Friday, April 01, 2022

Copyright and Disney, twenty years later

A friend sent me a link to a post by "E.C. Knight" titled Drain the Disney Copyright Swamp and Make the Public Domain Great Again .

Supposedly, is on the conservative side, and "E. C. Knight" happens to be a party in a famous Supreme Court case (156 U.S. 1 (1895))

Merely "looking backward," one notes

Title: Deciding Cases the Old Fashioned Way

Author: Lawrence B. Ebert Journal: Intellectual Property Today, page 12 ff, April 2002 [Twenty years ago this month)

LENGTH: 2360 words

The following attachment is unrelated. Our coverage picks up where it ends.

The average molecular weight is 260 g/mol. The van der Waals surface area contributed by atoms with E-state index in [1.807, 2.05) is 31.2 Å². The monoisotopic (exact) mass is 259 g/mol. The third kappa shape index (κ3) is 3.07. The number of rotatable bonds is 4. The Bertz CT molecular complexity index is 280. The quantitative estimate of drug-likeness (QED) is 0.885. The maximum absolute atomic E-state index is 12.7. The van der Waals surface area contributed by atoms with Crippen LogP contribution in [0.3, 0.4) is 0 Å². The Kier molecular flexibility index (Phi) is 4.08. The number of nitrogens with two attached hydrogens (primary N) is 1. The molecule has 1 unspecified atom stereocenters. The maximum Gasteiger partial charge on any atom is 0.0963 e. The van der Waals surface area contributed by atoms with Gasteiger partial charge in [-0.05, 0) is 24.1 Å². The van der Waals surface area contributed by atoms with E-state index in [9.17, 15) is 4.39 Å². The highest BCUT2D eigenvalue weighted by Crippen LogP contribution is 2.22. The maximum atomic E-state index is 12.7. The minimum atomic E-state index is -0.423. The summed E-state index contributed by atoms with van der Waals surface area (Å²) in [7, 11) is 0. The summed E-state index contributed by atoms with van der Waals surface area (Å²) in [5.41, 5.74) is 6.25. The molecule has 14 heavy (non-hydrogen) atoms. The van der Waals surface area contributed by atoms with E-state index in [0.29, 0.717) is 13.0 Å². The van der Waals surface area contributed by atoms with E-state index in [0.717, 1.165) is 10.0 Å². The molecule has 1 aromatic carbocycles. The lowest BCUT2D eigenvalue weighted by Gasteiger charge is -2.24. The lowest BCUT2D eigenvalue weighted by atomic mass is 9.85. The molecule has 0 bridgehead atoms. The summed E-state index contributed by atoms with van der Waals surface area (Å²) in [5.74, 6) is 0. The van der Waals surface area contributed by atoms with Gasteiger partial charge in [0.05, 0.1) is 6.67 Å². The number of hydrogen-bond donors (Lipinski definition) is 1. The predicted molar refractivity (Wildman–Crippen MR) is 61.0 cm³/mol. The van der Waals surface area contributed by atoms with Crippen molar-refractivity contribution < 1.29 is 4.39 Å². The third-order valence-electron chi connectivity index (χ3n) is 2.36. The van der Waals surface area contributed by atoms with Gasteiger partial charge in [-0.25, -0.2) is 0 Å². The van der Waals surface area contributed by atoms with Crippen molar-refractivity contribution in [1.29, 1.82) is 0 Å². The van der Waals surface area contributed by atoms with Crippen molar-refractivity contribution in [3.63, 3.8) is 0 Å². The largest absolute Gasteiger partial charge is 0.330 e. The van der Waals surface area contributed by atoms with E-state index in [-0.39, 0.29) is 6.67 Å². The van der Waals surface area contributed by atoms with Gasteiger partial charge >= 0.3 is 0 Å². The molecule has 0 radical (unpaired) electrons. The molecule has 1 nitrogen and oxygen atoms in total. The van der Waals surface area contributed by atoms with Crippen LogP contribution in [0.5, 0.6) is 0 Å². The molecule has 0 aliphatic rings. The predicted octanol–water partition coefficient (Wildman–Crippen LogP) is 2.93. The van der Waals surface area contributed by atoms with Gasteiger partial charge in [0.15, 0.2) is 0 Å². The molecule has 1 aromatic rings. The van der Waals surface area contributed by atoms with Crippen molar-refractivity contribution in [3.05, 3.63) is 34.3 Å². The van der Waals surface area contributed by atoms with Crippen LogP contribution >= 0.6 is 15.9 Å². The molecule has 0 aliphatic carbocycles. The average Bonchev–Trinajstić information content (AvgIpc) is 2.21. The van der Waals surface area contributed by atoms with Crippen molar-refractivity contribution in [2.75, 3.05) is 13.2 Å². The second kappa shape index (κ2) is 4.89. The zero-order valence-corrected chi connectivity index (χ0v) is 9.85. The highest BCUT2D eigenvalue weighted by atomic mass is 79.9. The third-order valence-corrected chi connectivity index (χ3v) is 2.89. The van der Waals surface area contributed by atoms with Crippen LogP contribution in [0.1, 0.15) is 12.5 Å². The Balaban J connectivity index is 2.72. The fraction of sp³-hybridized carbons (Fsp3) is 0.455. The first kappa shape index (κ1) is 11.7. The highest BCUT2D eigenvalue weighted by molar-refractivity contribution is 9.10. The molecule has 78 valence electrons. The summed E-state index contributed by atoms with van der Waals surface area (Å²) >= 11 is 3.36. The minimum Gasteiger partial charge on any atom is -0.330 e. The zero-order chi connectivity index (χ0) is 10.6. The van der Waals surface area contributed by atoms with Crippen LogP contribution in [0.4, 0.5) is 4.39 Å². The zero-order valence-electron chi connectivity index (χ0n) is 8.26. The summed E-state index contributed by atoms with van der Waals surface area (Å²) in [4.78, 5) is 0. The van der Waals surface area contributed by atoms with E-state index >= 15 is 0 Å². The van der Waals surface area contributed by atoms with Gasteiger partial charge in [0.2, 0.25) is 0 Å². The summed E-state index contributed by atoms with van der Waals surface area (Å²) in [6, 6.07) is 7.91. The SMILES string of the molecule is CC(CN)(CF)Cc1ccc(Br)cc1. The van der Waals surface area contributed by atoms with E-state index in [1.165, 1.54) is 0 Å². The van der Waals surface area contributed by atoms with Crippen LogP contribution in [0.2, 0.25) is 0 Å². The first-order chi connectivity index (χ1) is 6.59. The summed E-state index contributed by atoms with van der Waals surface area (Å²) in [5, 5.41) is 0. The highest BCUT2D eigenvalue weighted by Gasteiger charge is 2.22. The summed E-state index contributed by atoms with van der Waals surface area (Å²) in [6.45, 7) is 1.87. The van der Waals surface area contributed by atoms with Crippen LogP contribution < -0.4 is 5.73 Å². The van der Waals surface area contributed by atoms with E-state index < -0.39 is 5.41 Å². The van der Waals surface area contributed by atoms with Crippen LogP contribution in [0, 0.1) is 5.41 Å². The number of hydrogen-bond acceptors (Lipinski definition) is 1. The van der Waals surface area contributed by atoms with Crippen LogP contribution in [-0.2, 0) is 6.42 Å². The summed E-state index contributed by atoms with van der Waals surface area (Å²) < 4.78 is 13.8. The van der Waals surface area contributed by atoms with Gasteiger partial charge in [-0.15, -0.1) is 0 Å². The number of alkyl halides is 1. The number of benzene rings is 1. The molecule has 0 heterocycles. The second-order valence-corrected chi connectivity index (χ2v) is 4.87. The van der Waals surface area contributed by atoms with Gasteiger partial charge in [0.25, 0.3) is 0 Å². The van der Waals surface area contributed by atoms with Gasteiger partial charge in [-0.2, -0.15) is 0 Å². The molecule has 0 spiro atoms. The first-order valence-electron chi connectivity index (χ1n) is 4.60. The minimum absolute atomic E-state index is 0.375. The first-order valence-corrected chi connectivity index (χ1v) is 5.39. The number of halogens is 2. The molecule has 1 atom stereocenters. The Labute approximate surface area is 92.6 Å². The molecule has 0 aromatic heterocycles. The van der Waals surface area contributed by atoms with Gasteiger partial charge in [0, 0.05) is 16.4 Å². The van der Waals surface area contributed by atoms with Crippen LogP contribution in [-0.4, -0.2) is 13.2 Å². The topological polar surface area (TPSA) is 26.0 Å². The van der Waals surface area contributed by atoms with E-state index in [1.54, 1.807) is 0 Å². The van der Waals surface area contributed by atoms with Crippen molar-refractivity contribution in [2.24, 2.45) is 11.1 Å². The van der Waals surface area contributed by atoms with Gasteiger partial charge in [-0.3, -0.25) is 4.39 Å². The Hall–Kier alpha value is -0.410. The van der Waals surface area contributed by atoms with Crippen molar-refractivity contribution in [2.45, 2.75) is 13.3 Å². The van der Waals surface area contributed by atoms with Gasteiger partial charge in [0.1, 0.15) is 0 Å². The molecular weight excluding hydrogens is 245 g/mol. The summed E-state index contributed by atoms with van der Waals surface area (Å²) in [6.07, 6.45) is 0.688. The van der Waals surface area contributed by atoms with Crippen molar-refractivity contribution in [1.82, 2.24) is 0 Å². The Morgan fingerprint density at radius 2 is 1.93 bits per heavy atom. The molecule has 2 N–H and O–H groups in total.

(...) On the copyright front, on February 18, the Supreme Court granted cert in Eldred v. Ashcroft (99-5430) to review the holding by the U.S. Court of Appeals for the D.C. Circuit that the 1998 Sonny Bono Copyright Term Extension Act is constitutional. Eldred's case has been spear-headed by Professor Lawrence Lessig, who recently came under attack in an article by Edward Samuels n6 who wrote of Lessig: "He doesn't even consider the international context in which Congress acted. Lessig suggests that the United States adopt a short copyright term, subject to renewal every five years. This proposal, or indeed any proposal for a term of less than life of the author plus 50 years, would be in violation of our treaty obligations under Berne." On the flip side, many point to a law review article by Justice Breyer, "The Uneasy Case for Copyright," 84 Harv. L. Rev. 281 (1970), and point to various special interests who benefit (opponents call the law "the Mickey Mouse Protection Act."). Somewhat lost in all of this is the idea that copyright law is to encourage authors, and ultimately create a public domain of works of authorship. Although copyright law, unlike patent law, has a work-for-hire provision, at some point the public, if not lawyers, has an expectation that the creator of the work should be rewarded. n6 Edward Samuels, In Step With the World, National Law Journal, March 7, 2002. For example, on the television show "Law and Order" on March 10, 2002, part of the story line was the purloining, by a state judge, of law review articles, actually written by his clerk, who was subsequently murdered. One of these was on intellectual property for the new millennium. n7 Although the drafting of documents by clerks (or by associates) for their superiors is not unusual, the show hammered away at the complete absence of knowledge, by the judge, of any substantive understanding of the issues within the law review articles, nominally under his name. n8 In the make-believe world of television, not only does one have the right to information but the right to know and to credit the entity who actually created it.


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